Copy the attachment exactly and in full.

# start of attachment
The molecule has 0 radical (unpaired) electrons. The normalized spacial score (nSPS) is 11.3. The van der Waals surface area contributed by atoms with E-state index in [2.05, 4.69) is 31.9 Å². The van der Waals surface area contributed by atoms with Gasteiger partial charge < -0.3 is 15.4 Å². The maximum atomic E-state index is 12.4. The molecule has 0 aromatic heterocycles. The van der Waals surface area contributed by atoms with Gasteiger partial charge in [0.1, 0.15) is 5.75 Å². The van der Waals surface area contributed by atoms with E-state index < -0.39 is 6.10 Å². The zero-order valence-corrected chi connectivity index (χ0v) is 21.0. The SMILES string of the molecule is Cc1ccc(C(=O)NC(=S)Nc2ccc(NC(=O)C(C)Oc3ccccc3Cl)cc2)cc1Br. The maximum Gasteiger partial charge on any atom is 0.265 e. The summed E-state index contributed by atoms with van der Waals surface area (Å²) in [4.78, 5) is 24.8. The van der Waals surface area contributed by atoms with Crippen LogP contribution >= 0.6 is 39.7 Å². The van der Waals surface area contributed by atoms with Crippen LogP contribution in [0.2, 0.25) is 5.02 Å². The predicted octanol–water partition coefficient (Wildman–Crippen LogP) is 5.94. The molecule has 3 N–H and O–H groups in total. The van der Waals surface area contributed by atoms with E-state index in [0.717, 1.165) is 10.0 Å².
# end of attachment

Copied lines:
The molecule has 0 radical (unpaired) electrons. The normalized spacial score (nSPS) is 11.3. The van der Waals surface area contributed by atoms with E-state index in [2.05, 4.69) is 31.9 Å². The van der Waals surface area contributed by atoms with Gasteiger partial charge < -0.3 is 15.4 Å². The maximum atomic E-state index is 12.4. The molecule has 0 aromatic heterocycles. The van der Waals surface area contributed by atoms with Gasteiger partial charge in [0.1, 0.15) is 5.75 Å². The van der Waals surface area contributed by atoms with E-state index < -0.39 is 6.10 Å². The zero-order valence-corrected chi connectivity index (χ0v) is 21.0. The SMILES string of the molecule is Cc1ccc(C(=O)NC(=S)Nc2ccc(NC(=O)C(C)Oc3ccccc3Cl)cc2)cc1Br. The maximum Gasteiger partial charge on any atom is 0.265 e. The summed E-state index contributed by atoms with van der Waals surface area (Å²) in [4.78, 5) is 24.8. The van der Waals surface area contributed by atoms with Crippen LogP contribution >= 0.6 is 39.7 Å². The van der Waals surface area contributed by atoms with Crippen LogP contribution in [0.2, 0.25) is 5.02 Å². The predicted octanol–water partition coefficient (Wildman–Crippen LogP) is 5.94. The molecule has 3 N–H and O–H groups in total. The van der Waals surface area contributed by atoms with E-state index in [0.717, 1.165) is 10.0 Å².